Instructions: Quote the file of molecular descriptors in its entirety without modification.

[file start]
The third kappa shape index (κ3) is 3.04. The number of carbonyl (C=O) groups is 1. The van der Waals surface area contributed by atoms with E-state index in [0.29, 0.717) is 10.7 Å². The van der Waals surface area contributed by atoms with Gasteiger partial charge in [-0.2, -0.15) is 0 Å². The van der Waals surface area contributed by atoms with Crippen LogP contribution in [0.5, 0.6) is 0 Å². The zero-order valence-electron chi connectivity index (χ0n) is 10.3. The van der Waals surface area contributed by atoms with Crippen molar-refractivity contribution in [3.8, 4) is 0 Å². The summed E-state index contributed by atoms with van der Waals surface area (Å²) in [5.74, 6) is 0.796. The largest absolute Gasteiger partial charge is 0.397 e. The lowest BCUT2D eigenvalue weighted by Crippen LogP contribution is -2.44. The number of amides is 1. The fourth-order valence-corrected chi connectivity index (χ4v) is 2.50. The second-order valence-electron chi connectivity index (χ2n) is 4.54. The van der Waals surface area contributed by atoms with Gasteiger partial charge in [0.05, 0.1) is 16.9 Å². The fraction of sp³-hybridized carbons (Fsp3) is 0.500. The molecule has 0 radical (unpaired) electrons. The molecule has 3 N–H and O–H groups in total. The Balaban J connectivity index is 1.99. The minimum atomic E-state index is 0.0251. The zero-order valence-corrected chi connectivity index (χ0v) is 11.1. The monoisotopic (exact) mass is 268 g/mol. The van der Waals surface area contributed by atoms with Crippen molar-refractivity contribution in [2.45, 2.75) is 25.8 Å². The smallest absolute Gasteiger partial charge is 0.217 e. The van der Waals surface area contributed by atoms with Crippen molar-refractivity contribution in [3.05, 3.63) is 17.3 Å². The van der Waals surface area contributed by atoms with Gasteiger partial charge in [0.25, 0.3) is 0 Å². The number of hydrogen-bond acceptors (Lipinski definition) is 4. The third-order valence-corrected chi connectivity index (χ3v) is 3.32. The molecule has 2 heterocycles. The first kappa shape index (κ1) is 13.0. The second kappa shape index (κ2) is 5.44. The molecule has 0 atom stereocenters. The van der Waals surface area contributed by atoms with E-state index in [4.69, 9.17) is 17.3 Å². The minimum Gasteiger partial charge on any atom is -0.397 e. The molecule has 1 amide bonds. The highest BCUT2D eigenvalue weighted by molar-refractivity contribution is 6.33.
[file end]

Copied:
The third kappa shape index (κ3) is 3.04. The number of carbonyl (C=O) groups is 1. The van der Waals surface area contributed by atoms with E-state index in [0.29, 0.717) is 10.7 Å². The van der Waals surface area contributed by atoms with Gasteiger partial charge in [-0.2, -0.15) is 0 Å². The van der Waals surface area contributed by atoms with Crippen LogP contribution in [0.5, 0.6) is 0 Å². The zero-order valence-electron chi connectivity index (χ0n) is 10.3. The van der Waals surface area contributed by atoms with Crippen molar-refractivity contribution in [3.8, 4) is 0 Å². The summed E-state index contributed by atoms with van der Waals surface area (Å²) in [5.74, 6) is 0.796. The largest absolute Gasteiger partial charge is 0.397 e. The lowest BCUT2D eigenvalue weighted by Crippen LogP contribution is -2.44. The number of amides is 1. The fourth-order valence-corrected chi connectivity index (χ4v) is 2.50. The second-order valence-electron chi connectivity index (χ2n) is 4.54. The van der Waals surface area contributed by atoms with Gasteiger partial charge in [0.05, 0.1) is 16.9 Å². The fraction of sp³-hybridized carbons (Fsp3) is 0.500. The molecule has 0 radical (unpaired) electrons. The molecule has 3 N–H and O–H groups in total. The Balaban J connectivity index is 1.99. The minimum atomic E-state index is 0.0251. The zero-order valence-corrected chi connectivity index (χ0v) is 11.1. The monoisotopic (exact) mass is 268 g/mol. The van der Waals surface area contributed by atoms with Crippen molar-refractivity contribution in [2.45, 2.75) is 25.8 Å². The smallest absolute Gasteiger partial charge is 0.217 e. The van der Waals surface area contributed by atoms with Crippen molar-refractivity contribution in [3.05, 3.63) is 17.3 Å². The van der Waals surface area contributed by atoms with Gasteiger partial charge in [0.25, 0.3) is 0 Å². The number of hydrogen-bond acceptors (Lipinski definition) is 4. The third-order valence-corrected chi connectivity index (χ3v) is 3.32. The molecule has 2 heterocycles. The first kappa shape index (κ1) is 13.0. The second kappa shape index (κ2) is 5.44. The molecule has 0 atom stereocenters. The van der Waals surface area contributed by atoms with E-state index in [4.69, 9.17) is 17.3 Å². The minimum Gasteiger partial charge on any atom is -0.397 e. The molecule has 1 amide bonds. The highest BCUT2D eigenvalue weighted by molar-refractivity contribution is 6.33.